For $US400, the F30 looks like a pretty good camera; it doesn't seem to have any fatal flaws (though I'd like it to have some kind of optical viewfinder...), and it really does have very good high ISO performance for a camera of its size and price. It doesn't have stupidly high resolution, either.
But it doesn't even approach the performance of DSLRs for high ISO and low light work. The longest exposure the F30 can take is 15 seconds, for Pete's sake. The 20D's exposure time is limited only by battery life, and at the lower ISO settings 20D pictures stay clean with exposure times longer than 40 minutes.
The F30, like other small-sensor cameras, doesn't let you do stuff like that, because its little sensor will turn the image into a noise-storm in less than a minute. (The limit's usually about 30 seconds, for the fancier "prosumer" cameras.) There is, so far, no way around this except using a bigger sensor.
If you want that pre-brightened, pre-sharpened consumer-camera "punchy" look from a DSLR, by the way, you can usually dial it up (and down, for when you're happy to do that stuff in post-processing) in the config menus. See here, for instance, for the 20D's sharpening options.
How are the mighty fallen
I have a Sony MVC-CD1000. I talked to Sony, and they said the drivers for Win2000 will not work in WinXP. Have you seen the camera operate in WinXP?
I'm upgrading my computer and have to throw away my camera!
No, I haven't used a CD1000 with WinXP. Mind you, I haven't used a CD1000 at all since I reviewed one six years ago!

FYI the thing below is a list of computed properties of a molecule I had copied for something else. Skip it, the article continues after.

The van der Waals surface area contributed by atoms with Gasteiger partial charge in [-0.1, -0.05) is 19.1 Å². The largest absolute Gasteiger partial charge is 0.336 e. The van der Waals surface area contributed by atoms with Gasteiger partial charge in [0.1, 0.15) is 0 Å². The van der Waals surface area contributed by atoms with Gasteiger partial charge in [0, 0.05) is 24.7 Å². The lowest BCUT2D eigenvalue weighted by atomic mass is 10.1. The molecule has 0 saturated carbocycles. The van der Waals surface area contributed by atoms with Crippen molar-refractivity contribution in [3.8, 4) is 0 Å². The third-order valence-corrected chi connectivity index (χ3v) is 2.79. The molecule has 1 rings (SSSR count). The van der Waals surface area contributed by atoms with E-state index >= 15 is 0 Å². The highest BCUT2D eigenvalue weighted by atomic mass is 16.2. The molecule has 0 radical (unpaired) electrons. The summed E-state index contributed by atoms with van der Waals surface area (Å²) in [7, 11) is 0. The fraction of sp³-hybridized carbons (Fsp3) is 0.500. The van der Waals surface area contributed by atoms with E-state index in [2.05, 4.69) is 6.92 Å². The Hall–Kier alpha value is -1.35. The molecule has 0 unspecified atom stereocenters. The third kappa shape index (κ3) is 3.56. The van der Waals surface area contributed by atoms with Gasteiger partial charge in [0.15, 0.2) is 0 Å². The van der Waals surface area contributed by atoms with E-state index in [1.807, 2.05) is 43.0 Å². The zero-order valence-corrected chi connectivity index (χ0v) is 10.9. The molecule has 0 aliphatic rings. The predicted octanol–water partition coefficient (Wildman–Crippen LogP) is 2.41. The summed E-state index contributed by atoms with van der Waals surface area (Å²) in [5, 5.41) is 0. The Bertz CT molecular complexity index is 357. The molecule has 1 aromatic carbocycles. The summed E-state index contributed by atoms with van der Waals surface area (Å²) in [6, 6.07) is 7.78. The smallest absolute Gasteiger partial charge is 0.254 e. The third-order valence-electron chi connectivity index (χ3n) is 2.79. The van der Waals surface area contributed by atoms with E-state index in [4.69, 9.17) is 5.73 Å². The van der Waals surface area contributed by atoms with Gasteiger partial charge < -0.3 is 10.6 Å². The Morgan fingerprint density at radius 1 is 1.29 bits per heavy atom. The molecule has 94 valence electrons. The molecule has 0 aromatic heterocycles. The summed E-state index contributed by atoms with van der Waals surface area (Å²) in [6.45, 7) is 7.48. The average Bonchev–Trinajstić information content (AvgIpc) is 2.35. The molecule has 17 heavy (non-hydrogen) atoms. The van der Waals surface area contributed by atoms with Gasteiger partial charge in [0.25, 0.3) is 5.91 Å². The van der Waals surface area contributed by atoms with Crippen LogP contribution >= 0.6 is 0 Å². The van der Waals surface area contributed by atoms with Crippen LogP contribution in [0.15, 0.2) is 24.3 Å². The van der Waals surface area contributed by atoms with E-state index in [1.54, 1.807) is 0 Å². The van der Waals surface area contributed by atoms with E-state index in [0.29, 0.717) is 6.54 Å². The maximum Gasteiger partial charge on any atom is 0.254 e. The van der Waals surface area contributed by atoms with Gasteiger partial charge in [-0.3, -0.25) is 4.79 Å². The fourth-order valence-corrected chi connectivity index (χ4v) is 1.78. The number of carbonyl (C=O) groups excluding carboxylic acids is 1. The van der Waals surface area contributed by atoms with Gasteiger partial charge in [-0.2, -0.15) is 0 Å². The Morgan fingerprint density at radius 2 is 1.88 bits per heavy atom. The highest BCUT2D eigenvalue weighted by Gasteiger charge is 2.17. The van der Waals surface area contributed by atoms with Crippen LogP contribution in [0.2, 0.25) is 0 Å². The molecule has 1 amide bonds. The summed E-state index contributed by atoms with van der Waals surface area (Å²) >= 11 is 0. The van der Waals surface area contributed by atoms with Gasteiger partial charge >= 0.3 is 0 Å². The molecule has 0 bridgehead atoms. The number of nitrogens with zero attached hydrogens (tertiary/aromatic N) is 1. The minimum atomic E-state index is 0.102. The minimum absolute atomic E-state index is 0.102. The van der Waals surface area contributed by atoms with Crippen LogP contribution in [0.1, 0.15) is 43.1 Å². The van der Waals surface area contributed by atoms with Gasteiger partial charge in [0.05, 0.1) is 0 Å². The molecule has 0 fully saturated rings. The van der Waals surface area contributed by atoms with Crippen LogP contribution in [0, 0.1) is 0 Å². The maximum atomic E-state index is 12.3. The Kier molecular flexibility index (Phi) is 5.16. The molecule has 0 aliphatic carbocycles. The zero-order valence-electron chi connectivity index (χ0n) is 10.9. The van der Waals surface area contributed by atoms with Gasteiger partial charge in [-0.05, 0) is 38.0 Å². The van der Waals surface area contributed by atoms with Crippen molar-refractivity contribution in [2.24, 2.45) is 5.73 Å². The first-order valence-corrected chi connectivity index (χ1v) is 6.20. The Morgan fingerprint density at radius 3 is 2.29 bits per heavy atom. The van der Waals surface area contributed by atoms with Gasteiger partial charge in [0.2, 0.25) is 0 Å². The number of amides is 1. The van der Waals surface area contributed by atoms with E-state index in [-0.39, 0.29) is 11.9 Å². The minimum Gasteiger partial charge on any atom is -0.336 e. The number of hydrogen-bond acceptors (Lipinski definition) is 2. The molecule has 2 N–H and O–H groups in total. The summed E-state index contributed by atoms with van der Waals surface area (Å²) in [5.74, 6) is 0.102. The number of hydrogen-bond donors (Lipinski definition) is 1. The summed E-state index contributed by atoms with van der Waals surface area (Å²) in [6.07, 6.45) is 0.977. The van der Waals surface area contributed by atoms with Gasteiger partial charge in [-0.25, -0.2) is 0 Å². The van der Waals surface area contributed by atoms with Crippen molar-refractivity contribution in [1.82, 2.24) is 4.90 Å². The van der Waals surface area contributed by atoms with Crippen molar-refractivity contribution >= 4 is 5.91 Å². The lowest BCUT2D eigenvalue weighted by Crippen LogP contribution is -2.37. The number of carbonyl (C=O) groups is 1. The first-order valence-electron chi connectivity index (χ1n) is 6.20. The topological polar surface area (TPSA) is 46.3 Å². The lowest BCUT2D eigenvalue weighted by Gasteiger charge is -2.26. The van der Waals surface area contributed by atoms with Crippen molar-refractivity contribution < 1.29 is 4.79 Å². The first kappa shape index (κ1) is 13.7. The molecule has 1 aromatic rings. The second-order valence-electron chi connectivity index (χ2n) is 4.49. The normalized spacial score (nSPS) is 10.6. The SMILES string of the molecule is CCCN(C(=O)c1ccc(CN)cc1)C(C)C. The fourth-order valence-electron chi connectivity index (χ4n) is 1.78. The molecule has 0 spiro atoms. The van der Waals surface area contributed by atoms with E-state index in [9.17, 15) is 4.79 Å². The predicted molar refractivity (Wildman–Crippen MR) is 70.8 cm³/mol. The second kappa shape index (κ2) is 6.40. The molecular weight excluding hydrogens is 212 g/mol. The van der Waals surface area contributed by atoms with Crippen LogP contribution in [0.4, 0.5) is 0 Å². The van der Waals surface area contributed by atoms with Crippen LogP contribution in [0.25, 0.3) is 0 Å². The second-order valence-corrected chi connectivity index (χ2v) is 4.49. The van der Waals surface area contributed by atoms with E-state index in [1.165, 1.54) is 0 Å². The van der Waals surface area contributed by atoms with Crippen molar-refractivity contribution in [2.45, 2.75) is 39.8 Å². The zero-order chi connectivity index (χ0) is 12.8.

WinXP support for the CD1000 does indeed seem to be pretty much a disaster. The only way to access images is to finalise the disc in the camera and read it in your PC's CD/DVD drive. There's no USB driver, and unfinalised discs don't seem to be readable by an XP machine either, since they use a flavour of packet writing for which, you guessed it, nobody seems to have written an XP driver.
It's on the tip of his technology-encrusted tongue...
I think you mentioned this in an article or letter reply, but I can't find it as I can't remember the name. And it is the name that I am looking for in the first place.
There was a name for the little bits that are glued onto things like spaceships (a Star Destroyer is a great example) to make it look all sophisticated and more "realistic". My friend and I both read that piece, but we can't remember the name, and it has been cropping up again and again in conversations for about a year. We need to know the name. It's slowly eating at our sanity. We need a hero and you are probably the best person to swoop down and save the day for us (not that you aren't already one of our heroes).
(The review you were thinking of would have been this one.)
Note that although the term was allegedly invented by the Star Wars model team, the Valley Forge model from the magnificently depressing "Silent Running", five years earlier, was in fact arguably the seminal example of the technique. The model was huge, about 8.7 times the mere 91cm length of the original studio Star Destroyer model, and it was covered with greebles from several hundred model tank kits (the exact number of kits varies with the source).
The ships in "2001", four years earlier again (and with the same effects guy as Silent Running), looked considerably cleaner. The Discovery had a fair bit of texture, but not really techno-stuff stickin' out all over the place.
Invisible thread not included
I wonder if this actually works. The explanation seems a little exotic.
Um, no. It's a joke. The other entries on the site make it pretty obvious that the whole site is full of deliberate misinformation, though some of the entries might be taken for true if you didn't look at all the others.
On the other hand, this homopolar motor shares some components with the joke setup, and seems so simple that you'd think it had to be a hoax too, but it really does work!